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Blue Haze in Dog’s Eyes: Alarm Bells or False Alarm?

A startling blue glow in your senior dog's gaze may raise concerns, but is it a cause for panic? Delve into the eye condition affecting aging pets, why it happens and how it differs from more serious issues.

lenticular nuclear sclerosis in dogs


  • Lenticular sclerosis, also known as nuclear sclerosis, results in a bluish, cloudy appearance in older dogs, particularly those aged 6 and over
  • Lenticular sclerosis is a normal condition in aging pets' eyes; it affects the lenses but doesn't cause any pain or blindness
  • The condition comes on gradually, which allows pets to adjust well to any minor vision changes that may occur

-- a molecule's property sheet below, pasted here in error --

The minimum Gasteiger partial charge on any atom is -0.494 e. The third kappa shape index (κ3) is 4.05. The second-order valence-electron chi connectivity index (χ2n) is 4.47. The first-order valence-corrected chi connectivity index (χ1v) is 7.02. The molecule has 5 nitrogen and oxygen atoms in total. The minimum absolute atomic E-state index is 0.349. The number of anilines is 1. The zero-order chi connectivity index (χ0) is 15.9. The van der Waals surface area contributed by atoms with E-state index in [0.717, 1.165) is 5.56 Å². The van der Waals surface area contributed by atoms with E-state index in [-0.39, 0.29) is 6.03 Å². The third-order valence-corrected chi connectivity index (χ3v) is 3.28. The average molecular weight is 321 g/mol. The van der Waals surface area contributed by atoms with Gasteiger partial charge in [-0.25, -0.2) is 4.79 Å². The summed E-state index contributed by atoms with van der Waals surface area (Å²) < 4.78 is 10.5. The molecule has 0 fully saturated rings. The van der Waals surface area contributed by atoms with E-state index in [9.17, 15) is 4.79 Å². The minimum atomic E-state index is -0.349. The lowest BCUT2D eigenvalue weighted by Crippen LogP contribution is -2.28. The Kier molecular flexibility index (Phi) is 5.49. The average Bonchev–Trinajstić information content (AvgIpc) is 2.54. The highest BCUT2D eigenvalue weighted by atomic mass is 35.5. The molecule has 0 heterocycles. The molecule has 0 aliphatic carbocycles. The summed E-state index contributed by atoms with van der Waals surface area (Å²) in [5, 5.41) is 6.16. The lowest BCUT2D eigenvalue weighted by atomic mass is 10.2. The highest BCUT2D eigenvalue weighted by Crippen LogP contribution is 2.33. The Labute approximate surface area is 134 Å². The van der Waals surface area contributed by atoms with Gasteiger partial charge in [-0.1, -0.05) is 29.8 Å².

• It's important to distinguish lenticular sclerosis from cataracts, which can take on a similar blue-cloud appearance
  • While lenticular sclerosis shouldn't interfere with your pet's well-being, cataracts may need treatment to prevent permanent vision loss

Have you noticed that your older pup's eyes have taken on a bluish haze? It's likely lenticular sclerosis, also known as nuclear sclerosis — and it's not a cause for alarm. The good news is lenticular sclerosis won't make your dog go blind.

But it's important to distinguish the condition from cataracts, another relatively common condition in aging pets. Cataracts can take on a similar blue-cloud appearance, but may need treatment, especially if your pet's vision is affected.

What Is Lenticular Sclerosis?

Lenticular sclerosis is a normal condition in aging pets' eyes, particularly those aged 6 years and older. It affects the lenses but doesn't cause any pain. Typically appearing simultaneously in both eyes, lenticular sclerosis comes on gradually, which allows pets to adjust well to any minor vision changes that may occur.